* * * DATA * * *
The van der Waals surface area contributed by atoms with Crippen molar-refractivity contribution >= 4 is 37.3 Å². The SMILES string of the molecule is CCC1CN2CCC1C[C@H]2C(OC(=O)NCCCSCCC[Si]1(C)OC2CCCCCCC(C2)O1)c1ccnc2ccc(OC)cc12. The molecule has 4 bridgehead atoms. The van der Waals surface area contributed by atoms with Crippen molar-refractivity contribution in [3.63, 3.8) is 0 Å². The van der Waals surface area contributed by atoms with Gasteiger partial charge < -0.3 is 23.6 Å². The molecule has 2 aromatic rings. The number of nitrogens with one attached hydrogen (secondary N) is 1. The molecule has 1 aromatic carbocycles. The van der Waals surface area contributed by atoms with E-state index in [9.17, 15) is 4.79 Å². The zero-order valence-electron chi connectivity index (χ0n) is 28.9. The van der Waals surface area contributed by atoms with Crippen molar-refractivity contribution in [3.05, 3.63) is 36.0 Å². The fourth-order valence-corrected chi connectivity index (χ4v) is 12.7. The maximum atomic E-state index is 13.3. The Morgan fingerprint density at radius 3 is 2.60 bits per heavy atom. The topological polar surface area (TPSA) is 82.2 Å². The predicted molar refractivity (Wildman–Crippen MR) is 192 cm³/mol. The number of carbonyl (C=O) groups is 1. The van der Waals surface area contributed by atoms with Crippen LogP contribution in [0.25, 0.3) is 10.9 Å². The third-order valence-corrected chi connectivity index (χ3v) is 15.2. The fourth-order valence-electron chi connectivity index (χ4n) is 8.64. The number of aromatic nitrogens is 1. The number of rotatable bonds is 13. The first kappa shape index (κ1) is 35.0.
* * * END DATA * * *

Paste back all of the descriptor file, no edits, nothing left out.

The van der Waals surface area contributed by atoms with Crippen molar-refractivity contribution >= 4 is 37.3 Å². The SMILES string of the molecule is CCC1CN2CCC1C[C@H]2C(OC(=O)NCCCSCCC[Si]1(C)OC2CCCCCCC(C2)O1)c1ccnc2ccc(OC)cc12. The molecule has 4 bridgehead atoms. The van der Waals surface area contributed by atoms with Crippen molar-refractivity contribution in [3.63, 3.8) is 0 Å². The van der Waals surface area contributed by atoms with Gasteiger partial charge < -0.3 is 23.6 Å². The molecule has 2 aromatic rings. The number of nitrogens with one attached hydrogen (secondary N) is 1. The molecule has 1 aromatic carbocycles. The van der Waals surface area contributed by atoms with E-state index in [9.17, 15) is 4.79 Å². The zero-order valence-electron chi connectivity index (χ0n) is 28.9. The van der Waals surface area contributed by atoms with Crippen molar-refractivity contribution in [3.05, 3.63) is 36.0 Å². The fourth-order valence-corrected chi connectivity index (χ4v) is 12.7. The maximum atomic E-state index is 13.3. The Morgan fingerprint density at radius 3 is 2.60 bits per heavy atom. The topological polar surface area (TPSA) is 82.2 Å². The predicted molar refractivity (Wildman–Crippen MR) is 192 cm³/mol. The number of carbonyl (C=O) groups is 1. The van der Waals surface area contributed by atoms with Crippen LogP contribution in [0.25, 0.3) is 10.9 Å². The third-order valence-corrected chi connectivity index (χ3v) is 15.2. The fourth-order valence-electron chi connectivity index (χ4n) is 8.64. The number of aromatic nitrogens is 1. The number of rotatable bonds is 13. The first kappa shape index (κ1) is 35.0.